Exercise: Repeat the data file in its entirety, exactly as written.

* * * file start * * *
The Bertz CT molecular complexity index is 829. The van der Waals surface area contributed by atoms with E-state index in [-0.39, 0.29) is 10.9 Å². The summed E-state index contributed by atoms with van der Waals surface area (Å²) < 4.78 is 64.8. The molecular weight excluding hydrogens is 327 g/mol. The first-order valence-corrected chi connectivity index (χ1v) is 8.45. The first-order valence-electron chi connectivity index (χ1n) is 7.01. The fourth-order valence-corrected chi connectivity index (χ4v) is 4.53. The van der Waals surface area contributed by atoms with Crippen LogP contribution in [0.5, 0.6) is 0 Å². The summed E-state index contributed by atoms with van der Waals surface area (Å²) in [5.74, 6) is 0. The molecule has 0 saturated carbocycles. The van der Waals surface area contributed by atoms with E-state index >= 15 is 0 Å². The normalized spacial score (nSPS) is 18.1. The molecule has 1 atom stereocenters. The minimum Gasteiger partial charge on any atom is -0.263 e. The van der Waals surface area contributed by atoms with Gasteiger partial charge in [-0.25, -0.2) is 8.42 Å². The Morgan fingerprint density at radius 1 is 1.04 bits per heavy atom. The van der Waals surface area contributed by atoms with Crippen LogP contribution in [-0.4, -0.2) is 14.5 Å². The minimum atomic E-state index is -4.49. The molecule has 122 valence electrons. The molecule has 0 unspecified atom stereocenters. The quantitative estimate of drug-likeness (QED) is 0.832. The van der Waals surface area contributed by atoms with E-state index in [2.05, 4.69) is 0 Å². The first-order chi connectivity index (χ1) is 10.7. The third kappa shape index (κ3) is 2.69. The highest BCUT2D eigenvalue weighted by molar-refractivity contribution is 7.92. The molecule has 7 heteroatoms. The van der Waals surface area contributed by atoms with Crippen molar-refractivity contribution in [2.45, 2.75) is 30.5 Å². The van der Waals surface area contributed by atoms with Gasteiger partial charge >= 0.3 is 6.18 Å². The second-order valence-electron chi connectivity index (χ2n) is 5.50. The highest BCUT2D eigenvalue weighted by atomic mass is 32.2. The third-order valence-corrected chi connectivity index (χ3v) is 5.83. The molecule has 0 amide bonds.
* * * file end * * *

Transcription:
The Bertz CT molecular complexity index is 829. The van der Waals surface area contributed by atoms with E-state index in [-0.39, 0.29) is 10.9 Å². The summed E-state index contributed by atoms with van der Waals surface area (Å²) < 4.78 is 64.8. The molecular weight excluding hydrogens is 327 g/mol. The first-order valence-corrected chi connectivity index (χ1v) is 8.45. The first-order valence-electron chi connectivity index (χ1n) is 7.01. The fourth-order valence-corrected chi connectivity index (χ4v) is 4.53. The van der Waals surface area contributed by atoms with Crippen LogP contribution in [0.5, 0.6) is 0 Å². The summed E-state index contributed by atoms with van der Waals surface area (Å²) in [5.74, 6) is 0. The molecule has 0 saturated carbocycles. The van der Waals surface area contributed by atoms with E-state index >= 15 is 0 Å². The normalized spacial score (nSPS) is 18.1. The molecule has 1 atom stereocenters. The minimum Gasteiger partial charge on any atom is -0.263 e. The van der Waals surface area contributed by atoms with Gasteiger partial charge in [-0.25, -0.2) is 8.42 Å². The Morgan fingerprint density at radius 1 is 1.04 bits per heavy atom. The van der Waals surface area contributed by atoms with Crippen LogP contribution in [-0.4, -0.2) is 14.5 Å². The minimum atomic E-state index is -4.49. The molecule has 122 valence electrons. The molecule has 0 unspecified atom stereocenters. The quantitative estimate of drug-likeness (QED) is 0.832. The van der Waals surface area contributed by atoms with E-state index in [2.05, 4.69) is 0 Å². The first-order chi connectivity index (χ1) is 10.7. The third kappa shape index (κ3) is 2.69. The highest BCUT2D eigenvalue weighted by molar-refractivity contribution is 7.92. The molecule has 7 heteroatoms. The van der Waals surface area contributed by atoms with Crippen molar-refractivity contribution in [2.45, 2.75) is 30.5 Å². The van der Waals surface area contributed by atoms with Gasteiger partial charge >= 0.3 is 6.18 Å². The second-order valence-electron chi connectivity index (χ2n) is 5.50. The highest BCUT2D eigenvalue weighted by atomic mass is 32.2. The third-order valence-corrected chi connectivity index (χ3v) is 5.83. The molecule has 0 amide bonds.